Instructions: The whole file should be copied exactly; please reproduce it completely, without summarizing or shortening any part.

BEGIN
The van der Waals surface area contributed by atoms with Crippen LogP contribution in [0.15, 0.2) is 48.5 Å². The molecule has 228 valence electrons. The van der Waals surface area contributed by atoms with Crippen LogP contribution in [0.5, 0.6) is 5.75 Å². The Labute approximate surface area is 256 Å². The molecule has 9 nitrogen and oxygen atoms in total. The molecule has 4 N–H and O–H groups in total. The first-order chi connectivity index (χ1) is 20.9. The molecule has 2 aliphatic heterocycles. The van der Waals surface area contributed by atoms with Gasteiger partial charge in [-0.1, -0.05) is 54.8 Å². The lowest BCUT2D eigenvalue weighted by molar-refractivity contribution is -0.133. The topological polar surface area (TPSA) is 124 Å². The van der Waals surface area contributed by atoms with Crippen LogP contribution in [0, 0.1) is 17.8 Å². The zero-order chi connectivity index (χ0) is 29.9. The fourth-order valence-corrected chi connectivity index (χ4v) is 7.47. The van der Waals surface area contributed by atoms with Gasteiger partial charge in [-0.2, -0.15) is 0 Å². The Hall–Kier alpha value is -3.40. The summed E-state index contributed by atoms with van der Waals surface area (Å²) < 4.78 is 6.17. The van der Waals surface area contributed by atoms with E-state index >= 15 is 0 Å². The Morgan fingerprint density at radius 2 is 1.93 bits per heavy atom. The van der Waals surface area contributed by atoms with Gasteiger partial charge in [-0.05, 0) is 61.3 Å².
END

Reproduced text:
The van der Waals surface area contributed by atoms with Crippen LogP contribution in [0.15, 0.2) is 48.5 Å². The molecule has 228 valence electrons. The van der Waals surface area contributed by atoms with Crippen LogP contribution in [0.5, 0.6) is 5.75 Å². The Labute approximate surface area is 256 Å². The molecule has 9 nitrogen and oxygen atoms in total. The molecule has 4 N–H and O–H groups in total. The first-order chi connectivity index (χ1) is 20.9. The molecule has 2 aliphatic heterocycles. The van der Waals surface area contributed by atoms with Gasteiger partial charge in [-0.1, -0.05) is 54.8 Å². The lowest BCUT2D eigenvalue weighted by molar-refractivity contribution is -0.133. The topological polar surface area (TPSA) is 124 Å². The van der Waals surface area contributed by atoms with Crippen LogP contribution in [0, 0.1) is 17.8 Å². The zero-order chi connectivity index (χ0) is 29.9. The fourth-order valence-corrected chi connectivity index (χ4v) is 7.47. The van der Waals surface area contributed by atoms with Gasteiger partial charge in [-0.2, -0.15) is 0 Å². The Hall–Kier alpha value is -3.40. The summed E-state index contributed by atoms with van der Waals surface area (Å²) < 4.78 is 6.17. The van der Waals surface area contributed by atoms with E-state index >= 15 is 0 Å². The Morgan fingerprint density at radius 2 is 1.93 bits per heavy atom. The van der Waals surface area contributed by atoms with Gasteiger partial charge in [-0.05, 0) is 61.3 Å².